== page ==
Rio Lobo

  • 1970
  • Movie
  • G
  • Western

This is probably the hardest film to watch that either Howard Hawks or John Wayne ever took part in, surpassing even Wayne's early days in Republic's "Three Mesquiteer" series for forced acting and situations. The 1930s pictures are more forgivable because the budgets were limiting and the outings were approached routinely. But for such a refined director...read more

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This is probably the hardest film to watch that either Howard Hawks or John Wayne ever took part in, surpassing even Wayne's early days in Republic's "Three Mesquiteer" series for forced acting and situations. The 1930s pictures are more forgivable because the budgets were limiting and

the outings were approached routinely. But for such a refined director as Hawks to end his career on a note like this, having made some of the finest films in the history of American cinema, is an atrocity not worth the silver used in the negative. The story isn't so bad, taking place soon after

the Civil War. Union captain Wayne teams up with two Confederate soldiers to track down the man responsible for stealing a shipment of gold. Their efforts land them in the middle of a town being terrorized by a crooked sheriff. Wayne and company put an end to the sheriff's tyranny by rallying the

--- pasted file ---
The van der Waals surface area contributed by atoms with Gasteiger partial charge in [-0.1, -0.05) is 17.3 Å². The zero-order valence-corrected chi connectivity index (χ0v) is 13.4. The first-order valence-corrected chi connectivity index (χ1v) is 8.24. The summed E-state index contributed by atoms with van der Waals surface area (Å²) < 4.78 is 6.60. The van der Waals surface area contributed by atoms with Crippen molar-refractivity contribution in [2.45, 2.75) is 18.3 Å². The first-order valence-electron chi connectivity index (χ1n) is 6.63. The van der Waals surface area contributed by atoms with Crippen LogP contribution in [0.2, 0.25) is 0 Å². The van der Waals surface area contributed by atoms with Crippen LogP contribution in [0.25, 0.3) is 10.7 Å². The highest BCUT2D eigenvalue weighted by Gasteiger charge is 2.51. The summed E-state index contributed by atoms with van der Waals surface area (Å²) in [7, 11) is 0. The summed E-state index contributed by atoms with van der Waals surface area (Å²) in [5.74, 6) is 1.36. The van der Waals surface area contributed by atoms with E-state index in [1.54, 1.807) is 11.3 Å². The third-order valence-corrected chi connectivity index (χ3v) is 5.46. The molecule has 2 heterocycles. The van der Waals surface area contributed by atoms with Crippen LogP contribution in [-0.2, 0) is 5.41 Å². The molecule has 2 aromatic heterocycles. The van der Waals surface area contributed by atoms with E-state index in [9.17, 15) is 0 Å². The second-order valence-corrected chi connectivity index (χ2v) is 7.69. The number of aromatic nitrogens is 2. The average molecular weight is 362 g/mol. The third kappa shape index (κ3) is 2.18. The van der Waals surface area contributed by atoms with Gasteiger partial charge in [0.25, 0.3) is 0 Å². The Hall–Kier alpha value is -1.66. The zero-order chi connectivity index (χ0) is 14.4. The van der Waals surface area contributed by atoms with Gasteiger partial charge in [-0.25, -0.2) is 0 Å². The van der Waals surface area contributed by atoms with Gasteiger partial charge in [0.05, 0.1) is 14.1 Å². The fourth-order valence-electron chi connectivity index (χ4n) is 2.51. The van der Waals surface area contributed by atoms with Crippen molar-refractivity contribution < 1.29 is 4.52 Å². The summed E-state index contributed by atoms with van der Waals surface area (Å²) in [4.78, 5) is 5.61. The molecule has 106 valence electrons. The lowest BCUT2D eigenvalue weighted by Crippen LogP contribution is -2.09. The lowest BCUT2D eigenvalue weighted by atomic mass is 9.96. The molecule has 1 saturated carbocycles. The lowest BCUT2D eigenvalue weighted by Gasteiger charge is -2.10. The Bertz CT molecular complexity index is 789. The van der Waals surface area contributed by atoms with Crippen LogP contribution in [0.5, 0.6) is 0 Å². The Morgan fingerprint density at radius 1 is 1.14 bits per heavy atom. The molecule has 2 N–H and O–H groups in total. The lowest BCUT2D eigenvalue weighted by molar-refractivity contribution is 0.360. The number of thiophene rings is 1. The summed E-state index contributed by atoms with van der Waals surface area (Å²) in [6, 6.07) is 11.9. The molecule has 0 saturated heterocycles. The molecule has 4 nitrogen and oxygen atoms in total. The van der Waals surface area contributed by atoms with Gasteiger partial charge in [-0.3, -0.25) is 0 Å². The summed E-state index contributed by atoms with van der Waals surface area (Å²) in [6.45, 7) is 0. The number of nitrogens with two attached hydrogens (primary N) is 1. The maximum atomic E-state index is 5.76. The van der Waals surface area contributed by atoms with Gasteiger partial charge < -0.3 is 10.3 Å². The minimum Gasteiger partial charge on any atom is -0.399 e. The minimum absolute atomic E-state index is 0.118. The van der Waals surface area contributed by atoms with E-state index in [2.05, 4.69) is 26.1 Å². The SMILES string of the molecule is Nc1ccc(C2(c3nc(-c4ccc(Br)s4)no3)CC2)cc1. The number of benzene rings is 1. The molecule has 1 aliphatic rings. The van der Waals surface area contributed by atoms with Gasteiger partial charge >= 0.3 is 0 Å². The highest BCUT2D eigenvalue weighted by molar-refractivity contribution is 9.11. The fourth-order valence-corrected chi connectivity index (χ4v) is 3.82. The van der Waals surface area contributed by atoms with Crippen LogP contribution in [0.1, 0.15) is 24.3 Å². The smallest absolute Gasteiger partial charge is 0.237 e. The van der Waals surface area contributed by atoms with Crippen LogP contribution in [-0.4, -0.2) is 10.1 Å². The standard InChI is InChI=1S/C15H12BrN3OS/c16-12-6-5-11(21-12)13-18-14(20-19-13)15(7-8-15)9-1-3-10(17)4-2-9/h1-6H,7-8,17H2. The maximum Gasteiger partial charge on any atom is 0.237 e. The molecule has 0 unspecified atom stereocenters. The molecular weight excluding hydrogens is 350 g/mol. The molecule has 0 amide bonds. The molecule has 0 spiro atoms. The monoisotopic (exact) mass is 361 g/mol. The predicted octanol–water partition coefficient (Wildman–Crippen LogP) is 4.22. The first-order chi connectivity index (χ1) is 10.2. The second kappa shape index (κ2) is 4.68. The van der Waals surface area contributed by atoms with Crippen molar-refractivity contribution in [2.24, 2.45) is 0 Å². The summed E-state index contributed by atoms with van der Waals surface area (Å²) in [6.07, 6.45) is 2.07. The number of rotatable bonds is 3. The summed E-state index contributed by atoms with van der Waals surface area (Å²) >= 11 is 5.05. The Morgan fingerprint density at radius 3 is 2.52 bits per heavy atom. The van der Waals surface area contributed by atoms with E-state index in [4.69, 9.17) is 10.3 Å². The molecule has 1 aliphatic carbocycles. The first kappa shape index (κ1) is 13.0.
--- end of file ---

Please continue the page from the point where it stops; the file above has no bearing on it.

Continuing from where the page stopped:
townspeople to stand up for their rights. Witty lines are injected that would normally provide a chuckle but are so poorly delivered here that veiwers are left sighing. The common Hawksian theme of male comradeship can be found in the relationship between Wayne and his Confederate cohorts, but the

way Wayne and his supporting cast walk through their roles is ridiculous. Rivero and O'Neill face the Duke like beginning stars in the shadow of a great master, something Wayne is aware of and can't seem to shake. Only the performance of Elam remains lively, but it is the type of characterization

he has done dozens of times. A sad finale to Hawks's magnificent career.

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  • Rating: G
  • Review: This is probably the hardest film to watch that either Howard Hawks or John Wayne ever took part in, surpassing even Wayne's early days in Republic's "Three Mesquiteer" series for forced acting and situations. The 1930s pictures are more forgivable because… (more)

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